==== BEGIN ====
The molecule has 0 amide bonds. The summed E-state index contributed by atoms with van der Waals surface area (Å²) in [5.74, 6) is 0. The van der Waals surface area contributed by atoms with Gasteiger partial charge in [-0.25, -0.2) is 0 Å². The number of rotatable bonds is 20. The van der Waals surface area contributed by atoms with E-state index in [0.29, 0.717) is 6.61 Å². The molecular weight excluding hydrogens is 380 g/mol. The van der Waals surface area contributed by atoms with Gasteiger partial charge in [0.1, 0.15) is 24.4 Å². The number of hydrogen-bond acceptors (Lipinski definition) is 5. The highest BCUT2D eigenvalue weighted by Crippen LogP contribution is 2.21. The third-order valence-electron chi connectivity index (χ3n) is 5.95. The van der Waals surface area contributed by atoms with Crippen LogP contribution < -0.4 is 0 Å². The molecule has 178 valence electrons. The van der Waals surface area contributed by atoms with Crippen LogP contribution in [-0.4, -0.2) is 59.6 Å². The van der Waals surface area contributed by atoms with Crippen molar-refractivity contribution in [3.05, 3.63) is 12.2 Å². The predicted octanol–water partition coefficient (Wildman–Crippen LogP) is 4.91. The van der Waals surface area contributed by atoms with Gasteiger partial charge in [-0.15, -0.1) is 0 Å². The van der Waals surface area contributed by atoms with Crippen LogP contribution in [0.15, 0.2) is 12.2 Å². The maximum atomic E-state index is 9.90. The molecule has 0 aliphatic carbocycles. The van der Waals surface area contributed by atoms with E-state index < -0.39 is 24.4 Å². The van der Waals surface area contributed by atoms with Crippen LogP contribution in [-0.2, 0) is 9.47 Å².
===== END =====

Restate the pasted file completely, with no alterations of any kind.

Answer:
The molecule has 0 amide bonds. The summed E-state index contributed by atoms with van der Waals surface area (Å²) in [5.74, 6) is 0. The van der Waals surface area contributed by atoms with Gasteiger partial charge in [-0.25, -0.2) is 0 Å². The number of rotatable bonds is 20. The van der Waals surface area contributed by atoms with E-state index in [0.29, 0.717) is 6.61 Å². The molecular weight excluding hydrogens is 380 g/mol. The van der Waals surface area contributed by atoms with Gasteiger partial charge in [0.1, 0.15) is 24.4 Å². The number of hydrogen-bond acceptors (Lipinski definition) is 5. The highest BCUT2D eigenvalue weighted by Crippen LogP contribution is 2.21. The third-order valence-electron chi connectivity index (χ3n) is 5.95. The van der Waals surface area contributed by atoms with Crippen LogP contribution < -0.4 is 0 Å². The molecule has 178 valence electrons. The van der Waals surface area contributed by atoms with Crippen LogP contribution in [-0.4, -0.2) is 59.6 Å². The van der Waals surface area contributed by atoms with Crippen molar-refractivity contribution in [3.05, 3.63) is 12.2 Å². The predicted octanol–water partition coefficient (Wildman–Crippen LogP) is 4.91. The van der Waals surface area contributed by atoms with Gasteiger partial charge in [-0.15, -0.1) is 0 Å². The van der Waals surface area contributed by atoms with Crippen LogP contribution in [0.15, 0.2) is 12.2 Å². The maximum atomic E-state index is 9.90. The molecule has 0 aliphatic carbocycles. The van der Waals surface area contributed by atoms with E-state index < -0.39 is 24.4 Å². The van der Waals surface area contributed by atoms with Crippen LogP contribution in [-0.2, 0) is 9.47 Å².